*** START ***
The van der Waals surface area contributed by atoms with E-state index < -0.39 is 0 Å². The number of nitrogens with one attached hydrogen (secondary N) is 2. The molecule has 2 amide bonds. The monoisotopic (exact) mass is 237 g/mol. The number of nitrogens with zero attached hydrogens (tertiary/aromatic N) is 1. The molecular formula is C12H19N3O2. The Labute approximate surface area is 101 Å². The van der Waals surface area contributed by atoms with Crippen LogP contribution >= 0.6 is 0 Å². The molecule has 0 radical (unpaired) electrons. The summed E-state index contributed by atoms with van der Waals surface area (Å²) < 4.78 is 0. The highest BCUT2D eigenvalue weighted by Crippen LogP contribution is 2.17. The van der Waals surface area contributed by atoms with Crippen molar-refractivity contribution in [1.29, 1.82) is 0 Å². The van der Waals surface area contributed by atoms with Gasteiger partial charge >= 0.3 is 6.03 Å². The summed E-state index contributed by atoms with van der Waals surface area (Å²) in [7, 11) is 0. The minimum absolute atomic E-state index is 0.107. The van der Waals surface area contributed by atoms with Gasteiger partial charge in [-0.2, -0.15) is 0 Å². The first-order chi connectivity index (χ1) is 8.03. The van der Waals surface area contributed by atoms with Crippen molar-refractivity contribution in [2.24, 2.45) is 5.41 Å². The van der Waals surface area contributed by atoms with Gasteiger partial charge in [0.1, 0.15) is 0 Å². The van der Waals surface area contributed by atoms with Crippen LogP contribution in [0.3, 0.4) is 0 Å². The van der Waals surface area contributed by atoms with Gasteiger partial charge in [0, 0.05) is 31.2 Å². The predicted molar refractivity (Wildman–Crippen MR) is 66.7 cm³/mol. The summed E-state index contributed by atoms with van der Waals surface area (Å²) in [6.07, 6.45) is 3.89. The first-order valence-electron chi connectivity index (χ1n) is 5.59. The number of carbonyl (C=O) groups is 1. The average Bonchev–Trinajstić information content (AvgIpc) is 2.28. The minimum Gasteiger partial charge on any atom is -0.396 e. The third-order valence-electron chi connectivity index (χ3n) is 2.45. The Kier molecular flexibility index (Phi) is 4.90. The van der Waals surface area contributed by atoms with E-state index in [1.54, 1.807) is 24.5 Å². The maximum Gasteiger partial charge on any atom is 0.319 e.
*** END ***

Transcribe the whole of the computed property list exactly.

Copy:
The van der Waals surface area contributed by atoms with E-state index < -0.39 is 0 Å². The number of nitrogens with one attached hydrogen (secondary N) is 2. The molecule has 2 amide bonds. The monoisotopic (exact) mass is 237 g/mol. The number of nitrogens with zero attached hydrogens (tertiary/aromatic N) is 1. The molecular formula is C12H19N3O2. The Labute approximate surface area is 101 Å². The van der Waals surface area contributed by atoms with Crippen LogP contribution >= 0.6 is 0 Å². The molecule has 0 radical (unpaired) electrons. The summed E-state index contributed by atoms with van der Waals surface area (Å²) < 4.78 is 0. The highest BCUT2D eigenvalue weighted by Crippen LogP contribution is 2.17. The van der Waals surface area contributed by atoms with Crippen molar-refractivity contribution in [1.29, 1.82) is 0 Å². The van der Waals surface area contributed by atoms with Gasteiger partial charge >= 0.3 is 6.03 Å². The summed E-state index contributed by atoms with van der Waals surface area (Å²) in [7, 11) is 0. The minimum absolute atomic E-state index is 0.107. The van der Waals surface area contributed by atoms with Gasteiger partial charge in [-0.2, -0.15) is 0 Å². The first-order chi connectivity index (χ1) is 8.03. The van der Waals surface area contributed by atoms with Crippen molar-refractivity contribution in [2.24, 2.45) is 5.41 Å². The van der Waals surface area contributed by atoms with Gasteiger partial charge in [0.1, 0.15) is 0 Å². The van der Waals surface area contributed by atoms with Crippen LogP contribution in [0.3, 0.4) is 0 Å². The van der Waals surface area contributed by atoms with Gasteiger partial charge in [0, 0.05) is 31.2 Å². The predicted molar refractivity (Wildman–Crippen MR) is 66.7 cm³/mol. The summed E-state index contributed by atoms with van der Waals surface area (Å²) in [6.07, 6.45) is 3.89. The first-order valence-electron chi connectivity index (χ1n) is 5.59. The number of carbonyl (C=O) groups is 1. The average Bonchev–Trinajstić information content (AvgIpc) is 2.28. The minimum Gasteiger partial charge on any atom is -0.396 e. The third-order valence-electron chi connectivity index (χ3n) is 2.45. The Kier molecular flexibility index (Phi) is 4.90. The van der Waals surface area contributed by atoms with E-state index in [1.54, 1.807) is 24.5 Å². The maximum Gasteiger partial charge on any atom is 0.319 e.